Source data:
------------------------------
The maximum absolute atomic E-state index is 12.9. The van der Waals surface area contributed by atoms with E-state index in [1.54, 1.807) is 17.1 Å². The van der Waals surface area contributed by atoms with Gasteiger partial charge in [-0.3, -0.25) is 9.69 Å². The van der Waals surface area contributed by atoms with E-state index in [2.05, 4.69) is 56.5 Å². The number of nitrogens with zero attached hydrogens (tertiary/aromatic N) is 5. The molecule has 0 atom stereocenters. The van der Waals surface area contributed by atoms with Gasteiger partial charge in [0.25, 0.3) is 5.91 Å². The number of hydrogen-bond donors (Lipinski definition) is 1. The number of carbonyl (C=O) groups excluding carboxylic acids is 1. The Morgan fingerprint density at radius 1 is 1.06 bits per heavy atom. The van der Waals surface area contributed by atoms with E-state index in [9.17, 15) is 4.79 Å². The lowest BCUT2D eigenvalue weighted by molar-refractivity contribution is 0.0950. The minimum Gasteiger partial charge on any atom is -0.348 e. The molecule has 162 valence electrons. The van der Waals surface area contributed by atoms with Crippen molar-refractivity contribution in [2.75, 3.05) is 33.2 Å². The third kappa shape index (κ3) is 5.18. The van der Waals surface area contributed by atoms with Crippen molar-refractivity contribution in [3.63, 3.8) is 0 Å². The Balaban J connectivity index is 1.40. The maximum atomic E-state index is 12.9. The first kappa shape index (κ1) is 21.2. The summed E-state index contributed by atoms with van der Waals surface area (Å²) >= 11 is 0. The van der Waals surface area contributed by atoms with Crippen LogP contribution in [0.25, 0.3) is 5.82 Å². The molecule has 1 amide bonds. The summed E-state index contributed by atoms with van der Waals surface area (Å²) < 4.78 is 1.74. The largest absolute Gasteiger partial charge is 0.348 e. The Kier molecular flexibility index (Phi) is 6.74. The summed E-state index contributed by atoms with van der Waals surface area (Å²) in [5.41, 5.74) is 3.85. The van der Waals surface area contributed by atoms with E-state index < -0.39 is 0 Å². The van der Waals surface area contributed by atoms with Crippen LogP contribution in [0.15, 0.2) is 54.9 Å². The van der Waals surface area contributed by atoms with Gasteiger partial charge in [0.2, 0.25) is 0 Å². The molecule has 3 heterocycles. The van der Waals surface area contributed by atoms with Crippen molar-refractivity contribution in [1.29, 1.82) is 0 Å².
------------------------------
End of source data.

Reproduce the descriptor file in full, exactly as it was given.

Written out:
The maximum absolute atomic E-state index is 12.9. The van der Waals surface area contributed by atoms with E-state index in [1.54, 1.807) is 17.1 Å². The van der Waals surface area contributed by atoms with Gasteiger partial charge in [-0.3, -0.25) is 9.69 Å². The van der Waals surface area contributed by atoms with E-state index in [2.05, 4.69) is 56.5 Å². The number of nitrogens with zero attached hydrogens (tertiary/aromatic N) is 5. The molecule has 0 atom stereocenters. The van der Waals surface area contributed by atoms with Gasteiger partial charge in [0.25, 0.3) is 5.91 Å². The number of hydrogen-bond donors (Lipinski definition) is 1. The number of carbonyl (C=O) groups excluding carboxylic acids is 1. The Morgan fingerprint density at radius 1 is 1.06 bits per heavy atom. The van der Waals surface area contributed by atoms with E-state index in [9.17, 15) is 4.79 Å². The lowest BCUT2D eigenvalue weighted by molar-refractivity contribution is 0.0950. The minimum Gasteiger partial charge on any atom is -0.348 e. The molecule has 162 valence electrons. The van der Waals surface area contributed by atoms with Crippen molar-refractivity contribution in [2.75, 3.05) is 33.2 Å². The third kappa shape index (κ3) is 5.18. The van der Waals surface area contributed by atoms with Crippen molar-refractivity contribution in [3.63, 3.8) is 0 Å². The Balaban J connectivity index is 1.40. The maximum atomic E-state index is 12.9. The first kappa shape index (κ1) is 21.2. The summed E-state index contributed by atoms with van der Waals surface area (Å²) >= 11 is 0. The van der Waals surface area contributed by atoms with Crippen LogP contribution in [0.25, 0.3) is 5.82 Å². The molecule has 1 amide bonds. The summed E-state index contributed by atoms with van der Waals surface area (Å²) < 4.78 is 1.74. The largest absolute Gasteiger partial charge is 0.348 e. The Kier molecular flexibility index (Phi) is 6.74. The summed E-state index contributed by atoms with van der Waals surface area (Å²) in [5.41, 5.74) is 3.85. The van der Waals surface area contributed by atoms with E-state index < -0.39 is 0 Å². The van der Waals surface area contributed by atoms with Crippen LogP contribution in [0.15, 0.2) is 54.9 Å². The van der Waals surface area contributed by atoms with Gasteiger partial charge in [0.2, 0.25) is 0 Å². The molecule has 3 heterocycles. The van der Waals surface area contributed by atoms with Crippen molar-refractivity contribution in [1.29, 1.82) is 0 Å².